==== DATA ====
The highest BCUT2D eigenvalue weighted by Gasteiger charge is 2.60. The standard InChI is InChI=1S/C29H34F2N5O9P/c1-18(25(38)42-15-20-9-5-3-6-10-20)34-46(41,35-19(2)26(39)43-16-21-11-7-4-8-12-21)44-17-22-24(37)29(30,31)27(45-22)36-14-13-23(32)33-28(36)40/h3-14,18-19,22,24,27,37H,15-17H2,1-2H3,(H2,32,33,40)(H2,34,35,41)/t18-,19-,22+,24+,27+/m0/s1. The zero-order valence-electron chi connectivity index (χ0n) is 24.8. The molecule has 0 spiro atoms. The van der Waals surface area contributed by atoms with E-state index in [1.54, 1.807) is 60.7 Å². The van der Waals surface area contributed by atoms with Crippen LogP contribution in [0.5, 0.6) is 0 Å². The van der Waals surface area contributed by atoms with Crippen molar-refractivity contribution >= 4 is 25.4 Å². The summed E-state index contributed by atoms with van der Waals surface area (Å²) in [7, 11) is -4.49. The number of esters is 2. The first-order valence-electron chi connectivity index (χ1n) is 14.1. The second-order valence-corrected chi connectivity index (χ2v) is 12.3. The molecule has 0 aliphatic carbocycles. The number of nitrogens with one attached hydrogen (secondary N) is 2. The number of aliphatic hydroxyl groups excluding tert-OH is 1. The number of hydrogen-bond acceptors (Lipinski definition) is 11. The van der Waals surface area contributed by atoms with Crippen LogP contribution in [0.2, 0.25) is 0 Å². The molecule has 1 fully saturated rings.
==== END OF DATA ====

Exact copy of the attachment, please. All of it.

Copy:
The highest BCUT2D eigenvalue weighted by Gasteiger charge is 2.60. The standard InChI is InChI=1S/C29H34F2N5O9P/c1-18(25(38)42-15-20-9-5-3-6-10-20)34-46(41,35-19(2)26(39)43-16-21-11-7-4-8-12-21)44-17-22-24(37)29(30,31)27(45-22)36-14-13-23(32)33-28(36)40/h3-14,18-19,22,24,27,37H,15-17H2,1-2H3,(H2,32,33,40)(H2,34,35,41)/t18-,19-,22+,24+,27+/m0/s1. The zero-order valence-electron chi connectivity index (χ0n) is 24.8. The molecule has 0 spiro atoms. The van der Waals surface area contributed by atoms with E-state index in [1.54, 1.807) is 60.7 Å². The van der Waals surface area contributed by atoms with Crippen LogP contribution in [0.5, 0.6) is 0 Å². The van der Waals surface area contributed by atoms with Crippen molar-refractivity contribution >= 4 is 25.4 Å². The summed E-state index contributed by atoms with van der Waals surface area (Å²) in [7, 11) is -4.49. The number of esters is 2. The first-order valence-electron chi connectivity index (χ1n) is 14.1. The second-order valence-corrected chi connectivity index (χ2v) is 12.3. The molecule has 0 aliphatic carbocycles. The number of nitrogens with one attached hydrogen (secondary N) is 2. The number of aliphatic hydroxyl groups excluding tert-OH is 1. The number of hydrogen-bond acceptors (Lipinski definition) is 11. The van der Waals surface area contributed by atoms with Crippen LogP contribution in [0.2, 0.25) is 0 Å². The molecule has 1 fully saturated rings.